It’s a funny old game; the game of life… After a two months of feverish activity I find myself:

1) in a very promising and already rather nice new family home;

2) through the worst of some work travails;

3) a full stone lighter than at the end of May and the trimmest I’ve been since schooldays;

4) two days into a relaxing and rather lovely family holiday in Holland;

5) Downloading a dead German Catholic philosopher’s ‘Four Cardinal Virtues’.

It all goes to show that philo sophos (philosophy’s enduring charms) can be driven into abeyance by the busyness of life; but they are what I come back to when I am at rest.

Josef Pieper came to my attention via Wednesday’s (1st August) chapter of the Daily Stoic. As life progresses and reasonableness seems the only lasting solution to anything, I liked this Pieper quote:

“he alone can do good who knows what things are like and what their situation is.”

The wisdom of the ages in that one.

What better than a German Catholic on a Dutch beach holiday – surely Thomas Aquinas would have approved.

🏡 is where the ❤️ is

As I head to my half century this autumn, there is much to celebrate. None of it at work, if I’m honest; but at home my cup runneth over.

A house move hoves into view; thus providing the steady drumbeat of tasks: chucking away, taking stuff to the charity shop, driving to the municipal recycling facility and odd jobs on which (secretly) I thrive.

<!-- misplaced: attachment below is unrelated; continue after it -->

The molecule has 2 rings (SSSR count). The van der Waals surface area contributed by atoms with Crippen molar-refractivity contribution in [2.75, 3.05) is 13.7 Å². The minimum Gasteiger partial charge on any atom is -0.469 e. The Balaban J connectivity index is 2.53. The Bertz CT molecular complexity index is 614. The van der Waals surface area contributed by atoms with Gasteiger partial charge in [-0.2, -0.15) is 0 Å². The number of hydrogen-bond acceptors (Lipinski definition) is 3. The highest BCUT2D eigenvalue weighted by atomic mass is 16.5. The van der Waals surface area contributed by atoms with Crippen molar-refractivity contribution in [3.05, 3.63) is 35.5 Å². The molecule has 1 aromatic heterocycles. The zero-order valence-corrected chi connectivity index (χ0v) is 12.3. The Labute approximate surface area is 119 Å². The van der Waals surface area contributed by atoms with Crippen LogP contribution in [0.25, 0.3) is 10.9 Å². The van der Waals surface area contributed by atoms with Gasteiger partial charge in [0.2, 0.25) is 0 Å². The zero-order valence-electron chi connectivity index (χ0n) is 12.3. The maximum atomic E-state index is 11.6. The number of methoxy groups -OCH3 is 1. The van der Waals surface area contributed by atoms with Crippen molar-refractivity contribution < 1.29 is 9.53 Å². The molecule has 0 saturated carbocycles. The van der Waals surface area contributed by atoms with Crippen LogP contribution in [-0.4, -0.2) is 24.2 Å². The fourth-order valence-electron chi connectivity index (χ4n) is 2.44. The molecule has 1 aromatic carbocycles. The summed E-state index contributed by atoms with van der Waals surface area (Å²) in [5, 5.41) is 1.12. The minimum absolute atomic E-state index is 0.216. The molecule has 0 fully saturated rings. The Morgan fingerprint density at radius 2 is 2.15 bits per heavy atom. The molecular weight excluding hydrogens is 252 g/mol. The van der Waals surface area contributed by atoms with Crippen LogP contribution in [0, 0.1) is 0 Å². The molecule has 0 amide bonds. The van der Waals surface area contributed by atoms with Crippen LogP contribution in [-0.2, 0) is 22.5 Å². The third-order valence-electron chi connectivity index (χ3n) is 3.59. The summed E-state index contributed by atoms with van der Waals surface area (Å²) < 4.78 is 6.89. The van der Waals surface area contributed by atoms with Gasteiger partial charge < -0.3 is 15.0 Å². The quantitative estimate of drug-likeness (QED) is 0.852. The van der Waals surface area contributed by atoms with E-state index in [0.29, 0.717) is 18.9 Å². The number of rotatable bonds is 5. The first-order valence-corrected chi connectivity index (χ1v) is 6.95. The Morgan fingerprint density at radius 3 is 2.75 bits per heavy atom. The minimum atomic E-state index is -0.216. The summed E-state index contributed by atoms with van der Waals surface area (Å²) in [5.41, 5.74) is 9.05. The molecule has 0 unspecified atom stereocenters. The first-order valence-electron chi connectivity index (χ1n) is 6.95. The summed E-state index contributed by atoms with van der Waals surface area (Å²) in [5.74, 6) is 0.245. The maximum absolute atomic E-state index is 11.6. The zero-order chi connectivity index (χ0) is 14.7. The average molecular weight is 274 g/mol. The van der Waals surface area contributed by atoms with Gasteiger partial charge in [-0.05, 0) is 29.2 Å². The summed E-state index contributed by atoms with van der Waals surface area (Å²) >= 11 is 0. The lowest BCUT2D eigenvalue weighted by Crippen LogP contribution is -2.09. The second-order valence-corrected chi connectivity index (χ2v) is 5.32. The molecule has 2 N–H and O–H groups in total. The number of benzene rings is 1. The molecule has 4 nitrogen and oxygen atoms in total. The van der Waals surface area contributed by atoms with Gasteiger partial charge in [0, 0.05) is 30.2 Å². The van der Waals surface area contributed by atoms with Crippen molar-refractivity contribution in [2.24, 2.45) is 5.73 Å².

I have been ‘outed’ as a foodie at work, and “if the shoe fits wear it”… Armed with my constant companion – the InstantPot – and a burgeoning supply of Tupperware, I love my cooking and my homemade work lunches.

Family life is endlessly full. Yesterday, for Father’s Day I was treated to tasty tongue tinglers new and old by my offspring; capped (after the obligatory two trips to the municipal recycling facility) by a family bike ride to foodie heaven and a Venezuelan pork and crackling arepa for lunch.

And then there’s the dog. Such a happy little hound. Endlessly up for catch, wrestling with his stuffed pheasant and balls of all shapes and sizes. He is a constant source of joy in our lives.

Home is where the heart is; and my home and heart are full of happiness right now.

Heat and Pain

Much disquiet at work this week, some of it highly practical; more of it to do with how people are feeling.

My contribution was to characterise my job as seeking and feeling operational ‘heat and pain’ and checking in with everyone that we think it’s proportionate and justified.

If all you do is react to ‘heat and pain’ you never change anything. But if you create too much of it – or create it needlessly – you can do a lot of damage and stop helpful progress dead in its tracks.

In one exchange I pointed out to someone the importance of ‘bedside manner’… Telling someone the facts of how badly broken their leg is – and how you’re going to screw bolts into it in five places – may have seemed to them the most important thing… but people also want you to rub their hand and show them you care.

In the big rooms, where ‘big people’ talk ‘big decisions’, all to often any sense of how it ‘feels’ and what ‘heat and pain’ it’s causing is absent.

I felt out, explained to people and fixed a lot of heat and pain this week – especially with a big heave on Friday. I’ll fix some more next week.

That’s the job.